Van Dyke's success on television naturally translated to a movie career, which began in earnest with the 1963 film version of "Bye Bye Birdie" (1963). Van Dyke was reportedly unhappy with the adaptation, which shifted the musical's focus to attractive newcomer Ann-Margret and made significant changes to the score and choreography. He found greater success and satisfaction with Disney's "Mary Poppins" (1964), which earned five Academy Awards and spectacular box office returns. It also gave filmgoers a better perspective of Van Dyke's musical talents - particularly in his crooning of the moody classic "Chim Chim Cheeree" - despite the negative press garnered by his wobbly Cockey accent. Unfortunately, it would be his last real hit at the movies. "The Art of Love" (1965) was a lightweight farce about a painter (Van Dyke) who fakes his own death to increase the value of his art, while "Lt. Robin Crusoe, U.S.N." (1966) epitomized the substandard quality of Disney's live-action features.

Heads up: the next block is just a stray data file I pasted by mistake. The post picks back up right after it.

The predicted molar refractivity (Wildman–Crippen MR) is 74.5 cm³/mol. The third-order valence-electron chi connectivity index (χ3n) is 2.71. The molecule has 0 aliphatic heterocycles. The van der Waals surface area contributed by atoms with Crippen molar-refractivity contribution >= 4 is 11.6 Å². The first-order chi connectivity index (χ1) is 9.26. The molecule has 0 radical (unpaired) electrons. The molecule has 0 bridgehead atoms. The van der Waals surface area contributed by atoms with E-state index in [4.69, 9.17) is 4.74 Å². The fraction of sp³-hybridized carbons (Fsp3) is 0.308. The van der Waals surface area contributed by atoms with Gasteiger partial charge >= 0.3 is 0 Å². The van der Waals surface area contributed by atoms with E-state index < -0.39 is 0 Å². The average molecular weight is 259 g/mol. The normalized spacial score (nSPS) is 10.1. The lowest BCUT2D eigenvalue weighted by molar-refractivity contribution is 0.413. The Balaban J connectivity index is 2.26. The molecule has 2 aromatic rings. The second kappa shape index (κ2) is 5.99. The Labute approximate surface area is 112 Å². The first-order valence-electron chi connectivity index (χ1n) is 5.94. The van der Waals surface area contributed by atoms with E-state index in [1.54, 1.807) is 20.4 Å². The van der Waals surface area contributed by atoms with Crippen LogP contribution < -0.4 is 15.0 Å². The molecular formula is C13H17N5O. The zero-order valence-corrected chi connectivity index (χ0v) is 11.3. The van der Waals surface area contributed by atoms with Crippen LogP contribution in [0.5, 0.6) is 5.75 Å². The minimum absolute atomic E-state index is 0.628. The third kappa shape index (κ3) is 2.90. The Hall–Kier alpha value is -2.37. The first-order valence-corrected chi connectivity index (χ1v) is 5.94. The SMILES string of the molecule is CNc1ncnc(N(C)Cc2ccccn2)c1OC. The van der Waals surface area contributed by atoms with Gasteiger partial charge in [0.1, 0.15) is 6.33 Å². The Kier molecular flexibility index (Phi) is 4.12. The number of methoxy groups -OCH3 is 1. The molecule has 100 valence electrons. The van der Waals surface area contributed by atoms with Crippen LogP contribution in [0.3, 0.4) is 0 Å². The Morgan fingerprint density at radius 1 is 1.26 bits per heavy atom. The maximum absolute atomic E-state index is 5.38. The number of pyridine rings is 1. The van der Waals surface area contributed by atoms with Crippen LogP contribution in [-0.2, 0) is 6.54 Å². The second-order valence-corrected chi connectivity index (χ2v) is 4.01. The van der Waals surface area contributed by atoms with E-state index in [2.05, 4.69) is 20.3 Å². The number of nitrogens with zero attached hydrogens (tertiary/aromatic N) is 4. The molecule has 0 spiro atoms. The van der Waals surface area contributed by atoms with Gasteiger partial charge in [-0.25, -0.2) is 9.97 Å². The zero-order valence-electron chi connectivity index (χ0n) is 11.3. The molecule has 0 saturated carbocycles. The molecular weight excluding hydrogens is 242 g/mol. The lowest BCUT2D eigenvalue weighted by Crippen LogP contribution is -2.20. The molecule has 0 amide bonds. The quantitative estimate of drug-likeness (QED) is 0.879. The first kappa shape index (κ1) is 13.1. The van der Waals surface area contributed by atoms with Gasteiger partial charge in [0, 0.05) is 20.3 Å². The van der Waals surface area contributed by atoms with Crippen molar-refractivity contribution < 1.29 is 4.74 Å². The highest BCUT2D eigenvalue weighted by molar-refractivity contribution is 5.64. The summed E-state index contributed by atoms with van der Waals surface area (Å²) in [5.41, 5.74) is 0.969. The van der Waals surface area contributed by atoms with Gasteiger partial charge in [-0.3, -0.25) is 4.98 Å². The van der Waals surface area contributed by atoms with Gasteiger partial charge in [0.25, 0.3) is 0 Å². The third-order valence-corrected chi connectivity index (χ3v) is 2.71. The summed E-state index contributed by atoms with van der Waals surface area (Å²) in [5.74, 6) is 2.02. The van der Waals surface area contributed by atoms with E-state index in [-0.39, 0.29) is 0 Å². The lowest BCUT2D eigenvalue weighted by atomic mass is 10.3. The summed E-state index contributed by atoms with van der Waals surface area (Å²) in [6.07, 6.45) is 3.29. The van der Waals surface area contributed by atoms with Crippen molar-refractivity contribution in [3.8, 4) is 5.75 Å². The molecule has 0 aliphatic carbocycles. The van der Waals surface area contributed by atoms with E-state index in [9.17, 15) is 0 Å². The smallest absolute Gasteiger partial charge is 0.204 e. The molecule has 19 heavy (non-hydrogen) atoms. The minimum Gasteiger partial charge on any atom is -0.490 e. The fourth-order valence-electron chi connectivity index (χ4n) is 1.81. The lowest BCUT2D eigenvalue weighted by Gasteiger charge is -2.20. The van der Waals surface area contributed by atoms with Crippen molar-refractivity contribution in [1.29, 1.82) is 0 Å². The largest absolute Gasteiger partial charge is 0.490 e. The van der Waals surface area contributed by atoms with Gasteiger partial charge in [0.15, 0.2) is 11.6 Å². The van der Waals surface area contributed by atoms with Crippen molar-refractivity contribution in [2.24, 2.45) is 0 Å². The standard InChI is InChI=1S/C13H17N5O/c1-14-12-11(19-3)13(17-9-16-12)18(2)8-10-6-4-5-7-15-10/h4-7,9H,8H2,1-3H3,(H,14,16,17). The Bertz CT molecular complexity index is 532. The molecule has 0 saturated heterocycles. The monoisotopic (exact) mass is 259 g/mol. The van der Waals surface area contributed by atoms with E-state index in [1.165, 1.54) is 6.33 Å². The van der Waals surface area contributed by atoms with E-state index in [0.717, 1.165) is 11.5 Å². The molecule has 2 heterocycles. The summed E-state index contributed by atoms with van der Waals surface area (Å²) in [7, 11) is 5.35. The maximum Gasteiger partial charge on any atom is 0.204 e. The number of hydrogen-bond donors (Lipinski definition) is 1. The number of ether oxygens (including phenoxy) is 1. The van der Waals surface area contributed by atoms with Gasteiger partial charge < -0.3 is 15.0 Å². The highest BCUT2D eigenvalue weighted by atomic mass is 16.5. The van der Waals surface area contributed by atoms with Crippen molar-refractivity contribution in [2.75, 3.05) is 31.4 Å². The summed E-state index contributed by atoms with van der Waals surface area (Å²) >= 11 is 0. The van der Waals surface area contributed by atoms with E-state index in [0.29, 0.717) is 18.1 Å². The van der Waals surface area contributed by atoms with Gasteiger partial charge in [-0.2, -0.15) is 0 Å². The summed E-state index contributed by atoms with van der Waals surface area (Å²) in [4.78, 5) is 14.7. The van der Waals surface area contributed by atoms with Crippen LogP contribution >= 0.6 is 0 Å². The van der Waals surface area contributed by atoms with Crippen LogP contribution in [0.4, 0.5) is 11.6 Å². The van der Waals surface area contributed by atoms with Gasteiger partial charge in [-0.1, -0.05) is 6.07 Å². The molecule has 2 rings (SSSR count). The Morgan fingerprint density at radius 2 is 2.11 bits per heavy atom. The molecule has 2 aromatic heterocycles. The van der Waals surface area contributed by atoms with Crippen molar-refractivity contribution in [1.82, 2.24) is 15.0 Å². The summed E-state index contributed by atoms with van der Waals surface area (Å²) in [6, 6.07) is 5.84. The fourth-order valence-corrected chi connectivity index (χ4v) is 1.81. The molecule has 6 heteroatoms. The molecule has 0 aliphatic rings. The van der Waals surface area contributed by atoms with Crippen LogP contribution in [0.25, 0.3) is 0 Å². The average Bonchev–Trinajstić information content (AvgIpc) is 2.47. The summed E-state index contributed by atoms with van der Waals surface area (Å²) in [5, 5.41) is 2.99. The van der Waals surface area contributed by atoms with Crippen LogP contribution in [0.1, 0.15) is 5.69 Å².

That same year, "The Dick Van Dyke Show" ended its network run. Reiner wanted to bring the series to a close when the show's quality was still at its peak, and Van Dyke and the other cast members were eager to explore other projects, so this all worked out. Unfortunately, Hollywood was unable to place him in a feature that matched his talents, and for the remainder of the 1960s, Van Dyke was stranded in insignificant films like "Fitzwilly" (1968) and "Never a Dull Moment" (1968), though the musical "Chitty Chitty Bang Bang" (1968) eventually found a devoted youth audience through television broadcasts. Van Dyke also made a rare foray into drama with "The Comic" (1969), a Carl Reiner-penned feature about the difficult life of a silent film comedian that was inspired in part by Van Dyke's hero, Stan Laurel. Sadly, Van Dyke's own life drew parallels with that of the film's character, Billy Bright, as he was developing a problem with alcohol that had begun while working on "The Dick Van Dyke Show." He sought treatment for the problem in the early 1970s - something few stars would consider then, let alone admit - and found considerable comfort in the Presbyterian Church, for which he became an elder. The experience of his recovery moved him to publish a book, Faith, Hope and Hilarity: A Child's Eye View of Religion in 1970.